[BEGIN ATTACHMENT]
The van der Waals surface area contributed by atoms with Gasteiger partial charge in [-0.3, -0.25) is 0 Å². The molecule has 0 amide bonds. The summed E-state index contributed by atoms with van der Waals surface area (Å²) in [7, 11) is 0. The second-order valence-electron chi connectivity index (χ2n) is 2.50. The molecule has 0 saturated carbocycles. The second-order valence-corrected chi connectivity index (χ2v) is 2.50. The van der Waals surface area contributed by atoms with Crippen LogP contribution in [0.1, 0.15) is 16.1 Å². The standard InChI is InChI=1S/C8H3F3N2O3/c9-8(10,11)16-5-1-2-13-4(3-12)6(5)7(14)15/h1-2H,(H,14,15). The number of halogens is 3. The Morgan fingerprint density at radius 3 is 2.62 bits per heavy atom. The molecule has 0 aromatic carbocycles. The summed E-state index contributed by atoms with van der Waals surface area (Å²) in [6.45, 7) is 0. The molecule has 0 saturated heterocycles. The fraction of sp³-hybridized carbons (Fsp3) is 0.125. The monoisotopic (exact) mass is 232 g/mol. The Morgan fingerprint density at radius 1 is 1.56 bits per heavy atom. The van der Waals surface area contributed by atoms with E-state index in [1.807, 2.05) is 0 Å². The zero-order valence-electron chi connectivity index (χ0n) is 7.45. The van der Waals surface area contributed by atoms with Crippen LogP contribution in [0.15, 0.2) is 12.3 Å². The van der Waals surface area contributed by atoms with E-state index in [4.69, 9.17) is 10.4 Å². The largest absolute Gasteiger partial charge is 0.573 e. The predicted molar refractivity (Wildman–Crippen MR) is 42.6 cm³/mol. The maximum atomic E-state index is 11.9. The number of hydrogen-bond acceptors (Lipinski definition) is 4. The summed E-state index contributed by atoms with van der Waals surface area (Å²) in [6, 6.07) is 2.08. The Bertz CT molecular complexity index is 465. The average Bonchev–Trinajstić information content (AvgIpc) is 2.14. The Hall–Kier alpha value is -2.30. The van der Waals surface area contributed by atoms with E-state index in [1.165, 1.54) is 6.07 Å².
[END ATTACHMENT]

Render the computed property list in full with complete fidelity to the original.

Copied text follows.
The van der Waals surface area contributed by atoms with Gasteiger partial charge in [-0.3, -0.25) is 0 Å². The molecule has 0 amide bonds. The summed E-state index contributed by atoms with van der Waals surface area (Å²) in [7, 11) is 0. The second-order valence-electron chi connectivity index (χ2n) is 2.50. The molecule has 0 saturated carbocycles. The second-order valence-corrected chi connectivity index (χ2v) is 2.50. The van der Waals surface area contributed by atoms with Crippen LogP contribution in [0.1, 0.15) is 16.1 Å². The standard InChI is InChI=1S/C8H3F3N2O3/c9-8(10,11)16-5-1-2-13-4(3-12)6(5)7(14)15/h1-2H,(H,14,15). The number of halogens is 3. The Morgan fingerprint density at radius 3 is 2.62 bits per heavy atom. The molecule has 0 aromatic carbocycles. The summed E-state index contributed by atoms with van der Waals surface area (Å²) in [6.45, 7) is 0. The molecule has 0 saturated heterocycles. The fraction of sp³-hybridized carbons (Fsp3) is 0.125. The monoisotopic (exact) mass is 232 g/mol. The Morgan fingerprint density at radius 1 is 1.56 bits per heavy atom. The van der Waals surface area contributed by atoms with E-state index in [1.807, 2.05) is 0 Å². The zero-order valence-electron chi connectivity index (χ0n) is 7.45. The van der Waals surface area contributed by atoms with Crippen LogP contribution in [0.15, 0.2) is 12.3 Å². The van der Waals surface area contributed by atoms with E-state index in [4.69, 9.17) is 10.4 Å². The largest absolute Gasteiger partial charge is 0.573 e. The predicted molar refractivity (Wildman–Crippen MR) is 42.6 cm³/mol. The maximum atomic E-state index is 11.9. The number of hydrogen-bond acceptors (Lipinski definition) is 4. The summed E-state index contributed by atoms with van der Waals surface area (Å²) in [6, 6.07) is 2.08. The Bertz CT molecular complexity index is 465. The average Bonchev–Trinajstić information content (AvgIpc) is 2.14. The Hall–Kier alpha value is -2.30. The van der Waals surface area contributed by atoms with E-state index in [1.165, 1.54) is 6.07 Å².